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Tolerant Berlin appears latest terrorist target

Inside Politics: Truck ploughing through market carries echoes of Nice attack

Guten morgen. Berlin has symbolised many things over the centuries - many good and, sadly, many bad.

All of the fault lines of 20th-century history seemed to pass through Germany's capital city: From the first World War to the perniciousness of Nazism to the physical manifestation of the great schism between capitalist western Europe and communist eastern Europe.

The Berlin wall was Donald Trump’s great big wall except it was real, and it kept people out and was not just a post-truth marketing tool.

After the wall was dismantled in 1989, a united Berlin slowly became a great city, a symbol of unity, and tolerance and new possibility. It has long been Germany’s most interesting city - young, tolerant, alternative and imaginative, a beacon for artists and writers.


Last night, over a quarter of a century after the wall came down, a truck ploughed into a crowded Christmas market in Berlin.

It appears to have been a deliberate act of terror, designed to foment another breach, this one between the secular west and radical fundamental Islam, with its sinister sociopathic culture.

Events in Berlin were very similar to those in Nice earlier this year. Like Nice, a civilian vehicle apparently became a weapon that was ploughed into defenceless people. It was indiscriminate and random - the targets were everybody, anybody; it was western society and the tolerance fanatics find intolerable.

We are used to terror on a similar scale here (and in Britain) where dozens have died in bomb attacks. You cannot begin to start comparing them or put them onto a scale of atrocity - all are appalling, all involve senseless death.

Is what happened worse than Birmingham in 1974 or worse than Omagh in 1998 or worse than the Dublin-Monaghan bombings? Such attacks strike fear and invite hardline reaction.They are actuated by hate and invite a hateful response.

There are connections here. Not direct ones but connections all the same.

The terrible horror wreaked on Aleppo is one - Syria's second city reduced to rubble, tens of thousands killed. Then there are the waves of desperate evacuees seeking refugee and finding only indifference or hostility, and other conflicts fuelled by fanaticism in the Middle East that spread like a cancer.

It is galling to think that Germany was the lone European voice of reason - that its chancellor, Angela Merkel, was the only one who did not pull up the drawbridge. She was also just about the only European leader who did not grovel or back-peddle when the United States elected Donald Trump as its leader.

Let us hope the horror in Berlin last night will not blunt the tolerance. You can see why this city was chosen as a target. Our Berlin correspondent, Derek Scally, has been filing ongoing reports on developments - initially it looks like the truck was hijacked and its Polish driver killed before the attack.

Here is Derek's latest report.

Elsewhere, in Ankara, the Russian ambassador was shot dead by an off-duty policeman who shouted "Don't forget Aleppo."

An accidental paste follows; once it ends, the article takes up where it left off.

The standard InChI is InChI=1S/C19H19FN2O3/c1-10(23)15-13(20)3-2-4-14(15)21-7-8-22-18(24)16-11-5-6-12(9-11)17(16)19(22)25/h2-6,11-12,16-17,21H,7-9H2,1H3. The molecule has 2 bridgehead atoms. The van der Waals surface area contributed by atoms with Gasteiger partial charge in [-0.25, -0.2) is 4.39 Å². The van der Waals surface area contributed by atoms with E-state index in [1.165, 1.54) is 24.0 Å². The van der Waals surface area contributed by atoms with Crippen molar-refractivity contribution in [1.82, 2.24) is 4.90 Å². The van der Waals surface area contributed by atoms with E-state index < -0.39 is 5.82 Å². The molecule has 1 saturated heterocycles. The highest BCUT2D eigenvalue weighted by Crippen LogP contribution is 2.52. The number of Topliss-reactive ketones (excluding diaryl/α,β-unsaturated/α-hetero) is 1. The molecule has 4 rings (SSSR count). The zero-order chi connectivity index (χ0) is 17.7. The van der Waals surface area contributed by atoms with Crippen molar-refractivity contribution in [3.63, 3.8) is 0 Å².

Life is nasty, brutish and short.

The debt of society

The two dominant domestic political stories this morning both involve political property, or maybe the lack of it.

Wexford TD Mick Wallace was adjudicated a bankrupt yesterday. Until 2014, anybody declared a bankrupt had to resign as a TD.

When Beverly Flynn was hit with enormous legal costs after losing her libel case against RTÉ, there was a moment when it looked like she would have to forfeit her seat.

There is a rich irony that the man who instigated the change in law to end the practice of preventing bankrupts from being TDs was, you guessed it, Alan Shatter. Wallace turned out to be one of those who constituted Shatter's political nemeses, with his constant sniping at the Government over its lack of engagement with the allegations raised by whistleblower Maurice McCabe.

Paul Cullen has a fair piece, looking at the contradictions of Wallace: His passion for certain causes (many of them admirable) and his less-than-glorious financial dealings.

Across the Border, the scandal over an energy scheme for wood pellet burning is threatening to bring First Minister Arlene Foster down.

It has certainly skewered any notion of unity with the DUP. Jonathan Bell was suspended from the party at the weekend after saying Foster refused to stop the scheme when he raised it with her. She in turn has accused him of being a bully.

Meanwhile, the potential cost to the public purse will be about €450 million with whispers that certain people made a killing on the scheme (which offered ridiculously generous terms).

Sinn Féin pulled back from the brink yesterday and did not make good on its promise to ask Foster to step aside.

That has given a bit of slightly more elevated moral ground to the SDLP and to the UUP - both parties have been pressing hard on this issue.

Sinn Féin finds itself in a difficult position. If further investigations reveal real wrongdoing, it will not have the option of sitting on its hands.

Here is Northern Editor Gerry Moriarty's take on it.

Meanwhile, another issue of propriety. The European Commission yesterday published the full report on its decision that Ireland's tax arrangements with Apple amounted to a State aid.

The publication yields no substantive new information, but it is a reminder of how much of a headache this issue will be for the Government.